As such, it is not surprising that comments would focus on the "unchanging layout". Comments that directly criticized the make-up of the NPC itself and the officious way in which that rubber stamp is presented would be swiftly "harmonized".

The new layout looks a little different, but the general content, the number of photos, and the subjects of the photos are cut from the same cloth as those of the previous years. It is pretty sad when cosmetic changes that make a magazine only slightly less unappealing are considered revolutionary.

@Nicholas
This is in large part because 89 student leaders as well as their associated four gentleman (whom Liu Xiaobo is a member of) have more or less alienate the mass of today. Those that live overseas (especially chai ling) are viewed as at best a sellout and at worst west puppet (in some circles from the very beginning). While those remained in China are seen as indifferent liberal living in a fantasy world with impracticable solutions. This is because of two events since 1989:
China in the 2010's isn't Eastern Europe in the 1980's because they have seen Eastern Europe in the 1990's. (and how many of them still end up in the same shit they are in, in the 1980s...) Read Beijing Springs or China Springs article on Eastern Europe (which are surprising common in 90s China), many in China are glad they did go that the path proposed in those magazine.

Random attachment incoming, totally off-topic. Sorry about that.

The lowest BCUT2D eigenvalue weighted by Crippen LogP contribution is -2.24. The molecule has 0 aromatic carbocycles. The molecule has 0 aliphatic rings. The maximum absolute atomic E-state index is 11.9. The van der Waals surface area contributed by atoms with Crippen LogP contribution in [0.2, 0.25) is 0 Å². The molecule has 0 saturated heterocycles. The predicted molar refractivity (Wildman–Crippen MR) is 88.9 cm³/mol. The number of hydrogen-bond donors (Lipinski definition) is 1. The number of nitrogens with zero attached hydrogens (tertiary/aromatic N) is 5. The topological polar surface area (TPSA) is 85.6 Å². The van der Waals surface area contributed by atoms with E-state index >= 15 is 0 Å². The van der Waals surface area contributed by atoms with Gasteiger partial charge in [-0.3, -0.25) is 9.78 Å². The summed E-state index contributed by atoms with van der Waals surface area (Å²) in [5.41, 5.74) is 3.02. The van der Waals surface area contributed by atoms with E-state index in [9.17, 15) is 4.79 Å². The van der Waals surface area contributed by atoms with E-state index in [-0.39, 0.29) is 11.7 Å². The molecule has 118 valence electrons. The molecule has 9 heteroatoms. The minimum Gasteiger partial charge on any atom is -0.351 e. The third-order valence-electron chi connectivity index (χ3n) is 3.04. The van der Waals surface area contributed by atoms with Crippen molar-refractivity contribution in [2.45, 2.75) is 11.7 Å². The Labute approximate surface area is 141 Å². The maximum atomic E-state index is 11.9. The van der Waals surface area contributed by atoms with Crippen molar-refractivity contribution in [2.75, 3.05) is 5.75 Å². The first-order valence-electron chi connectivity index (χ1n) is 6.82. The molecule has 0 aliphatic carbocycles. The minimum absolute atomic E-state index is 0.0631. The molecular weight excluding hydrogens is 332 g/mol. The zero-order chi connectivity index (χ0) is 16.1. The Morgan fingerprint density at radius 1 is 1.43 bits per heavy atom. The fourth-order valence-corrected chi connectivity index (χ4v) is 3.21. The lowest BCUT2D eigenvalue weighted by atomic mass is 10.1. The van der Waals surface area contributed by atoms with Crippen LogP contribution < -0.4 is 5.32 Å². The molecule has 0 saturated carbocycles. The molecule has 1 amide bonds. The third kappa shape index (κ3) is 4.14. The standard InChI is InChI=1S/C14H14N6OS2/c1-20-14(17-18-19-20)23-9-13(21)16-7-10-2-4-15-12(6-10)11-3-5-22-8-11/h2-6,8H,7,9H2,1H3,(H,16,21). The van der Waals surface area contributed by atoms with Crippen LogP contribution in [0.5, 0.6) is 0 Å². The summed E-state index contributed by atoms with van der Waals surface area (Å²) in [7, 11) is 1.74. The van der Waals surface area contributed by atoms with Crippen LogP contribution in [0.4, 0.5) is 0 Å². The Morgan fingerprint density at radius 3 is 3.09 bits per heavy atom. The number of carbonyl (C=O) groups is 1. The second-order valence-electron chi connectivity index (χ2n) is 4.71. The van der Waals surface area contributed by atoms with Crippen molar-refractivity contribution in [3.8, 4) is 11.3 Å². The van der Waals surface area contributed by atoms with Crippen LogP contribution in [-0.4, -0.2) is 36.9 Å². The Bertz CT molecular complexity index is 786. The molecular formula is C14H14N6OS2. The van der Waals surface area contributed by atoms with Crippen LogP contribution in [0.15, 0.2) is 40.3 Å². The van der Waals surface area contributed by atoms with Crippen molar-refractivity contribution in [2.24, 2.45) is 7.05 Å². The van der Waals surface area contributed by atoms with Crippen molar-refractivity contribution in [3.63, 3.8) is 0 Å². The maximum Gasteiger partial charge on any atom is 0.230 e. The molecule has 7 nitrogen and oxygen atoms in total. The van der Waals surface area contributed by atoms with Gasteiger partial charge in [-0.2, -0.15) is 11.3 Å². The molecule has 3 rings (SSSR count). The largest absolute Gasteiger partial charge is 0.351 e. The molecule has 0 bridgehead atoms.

Democratization of Taiwan defeat the fallacy that Democracy isn't compatibility Chinese culture, but it also defeat the fallacy that democracy will eliminate corruption and solve all of China problem. If you go the correct forums in China, the consensus is that democracy simply legitimize corruption and put it in a systematic fashion of interest groups and campaign contributions, perhaps it is more transparent and more easily regulated. But it isn't what people had hoped for. While South America seriously scare people there and most not willing to take the risk...
"Dissidents" in China is complex group. while Charter 08 people might get a lot sympathizers in the west, they have very few in China; and the fact they have a lot sympathizers in west, make that even fewer...

Taihan and Doc,